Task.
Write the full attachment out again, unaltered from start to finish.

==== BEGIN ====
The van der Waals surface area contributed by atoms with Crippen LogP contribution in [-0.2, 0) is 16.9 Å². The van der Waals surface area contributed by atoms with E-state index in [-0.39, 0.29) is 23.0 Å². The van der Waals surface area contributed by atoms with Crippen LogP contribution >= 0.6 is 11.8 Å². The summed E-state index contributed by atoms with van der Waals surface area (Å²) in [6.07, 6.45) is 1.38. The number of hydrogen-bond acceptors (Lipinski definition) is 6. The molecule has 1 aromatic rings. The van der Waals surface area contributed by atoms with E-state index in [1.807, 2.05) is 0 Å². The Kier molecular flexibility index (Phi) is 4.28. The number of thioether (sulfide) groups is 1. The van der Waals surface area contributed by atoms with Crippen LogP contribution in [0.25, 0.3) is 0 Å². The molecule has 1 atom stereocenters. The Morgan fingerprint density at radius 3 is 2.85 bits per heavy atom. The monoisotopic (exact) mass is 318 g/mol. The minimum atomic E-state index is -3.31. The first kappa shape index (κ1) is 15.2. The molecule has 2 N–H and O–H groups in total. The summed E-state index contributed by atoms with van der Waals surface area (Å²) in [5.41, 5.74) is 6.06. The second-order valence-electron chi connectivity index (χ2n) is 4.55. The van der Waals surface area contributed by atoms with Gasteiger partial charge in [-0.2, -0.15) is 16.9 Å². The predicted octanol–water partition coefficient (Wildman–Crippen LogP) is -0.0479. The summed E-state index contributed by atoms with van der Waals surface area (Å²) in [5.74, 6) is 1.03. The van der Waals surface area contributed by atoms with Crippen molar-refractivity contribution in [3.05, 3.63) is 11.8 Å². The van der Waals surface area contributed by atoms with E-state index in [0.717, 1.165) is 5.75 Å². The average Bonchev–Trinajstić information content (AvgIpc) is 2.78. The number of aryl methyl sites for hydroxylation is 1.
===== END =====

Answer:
The van der Waals surface area contributed by atoms with Crippen LogP contribution in [-0.2, 0) is 16.9 Å². The van der Waals surface area contributed by atoms with E-state index in [-0.39, 0.29) is 23.0 Å². The van der Waals surface area contributed by atoms with Crippen LogP contribution >= 0.6 is 11.8 Å². The summed E-state index contributed by atoms with van der Waals surface area (Å²) in [6.07, 6.45) is 1.38. The number of hydrogen-bond acceptors (Lipinski definition) is 6. The molecule has 1 aromatic rings. The van der Waals surface area contributed by atoms with E-state index in [1.807, 2.05) is 0 Å². The Kier molecular flexibility index (Phi) is 4.28. The number of thioether (sulfide) groups is 1. The van der Waals surface area contributed by atoms with Crippen LogP contribution in [0.25, 0.3) is 0 Å². The molecule has 1 atom stereocenters. The Morgan fingerprint density at radius 3 is 2.85 bits per heavy atom. The monoisotopic (exact) mass is 318 g/mol. The minimum atomic E-state index is -3.31. The first kappa shape index (κ1) is 15.2. The molecule has 2 N–H and O–H groups in total. The summed E-state index contributed by atoms with van der Waals surface area (Å²) in [5.41, 5.74) is 6.06. The second-order valence-electron chi connectivity index (χ2n) is 4.55. The van der Waals surface area contributed by atoms with Gasteiger partial charge in [-0.2, -0.15) is 16.9 Å². The predicted octanol–water partition coefficient (Wildman–Crippen LogP) is -0.0479. The summed E-state index contributed by atoms with van der Waals surface area (Å²) in [5.74, 6) is 1.03. The van der Waals surface area contributed by atoms with Crippen molar-refractivity contribution in [3.05, 3.63) is 11.8 Å². The van der Waals surface area contributed by atoms with E-state index in [0.717, 1.165) is 5.75 Å². The average Bonchev–Trinajstić information content (AvgIpc) is 2.78. The number of aryl methyl sites for hydroxylation is 1.